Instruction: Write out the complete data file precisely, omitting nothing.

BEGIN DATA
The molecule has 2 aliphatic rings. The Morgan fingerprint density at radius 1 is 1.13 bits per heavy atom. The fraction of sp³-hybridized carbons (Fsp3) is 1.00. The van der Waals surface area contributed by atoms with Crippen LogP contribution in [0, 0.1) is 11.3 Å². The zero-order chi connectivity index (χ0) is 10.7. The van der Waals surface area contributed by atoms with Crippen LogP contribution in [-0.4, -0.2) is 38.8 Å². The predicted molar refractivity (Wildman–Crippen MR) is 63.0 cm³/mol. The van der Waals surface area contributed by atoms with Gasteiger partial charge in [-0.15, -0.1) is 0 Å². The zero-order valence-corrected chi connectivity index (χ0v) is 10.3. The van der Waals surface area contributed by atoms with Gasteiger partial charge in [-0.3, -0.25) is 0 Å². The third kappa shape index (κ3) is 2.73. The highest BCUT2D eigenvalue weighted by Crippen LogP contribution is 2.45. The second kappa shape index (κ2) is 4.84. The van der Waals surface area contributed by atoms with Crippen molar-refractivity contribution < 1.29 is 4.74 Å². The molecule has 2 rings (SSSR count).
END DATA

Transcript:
The molecule has 2 aliphatic rings. The Morgan fingerprint density at radius 1 is 1.13 bits per heavy atom. The fraction of sp³-hybridized carbons (Fsp3) is 1.00. The van der Waals surface area contributed by atoms with Crippen LogP contribution in [0, 0.1) is 11.3 Å². The zero-order chi connectivity index (χ0) is 10.7. The van der Waals surface area contributed by atoms with Crippen LogP contribution in [-0.4, -0.2) is 38.8 Å². The predicted molar refractivity (Wildman–Crippen MR) is 63.0 cm³/mol. The van der Waals surface area contributed by atoms with Gasteiger partial charge in [-0.15, -0.1) is 0 Å². The zero-order valence-corrected chi connectivity index (χ0v) is 10.3. The van der Waals surface area contributed by atoms with Gasteiger partial charge in [-0.3, -0.25) is 0 Å². The third kappa shape index (κ3) is 2.73. The highest BCUT2D eigenvalue weighted by Crippen LogP contribution is 2.45. The second kappa shape index (κ2) is 4.84. The van der Waals surface area contributed by atoms with Crippen molar-refractivity contribution < 1.29 is 4.74 Å². The molecule has 2 rings (SSSR count).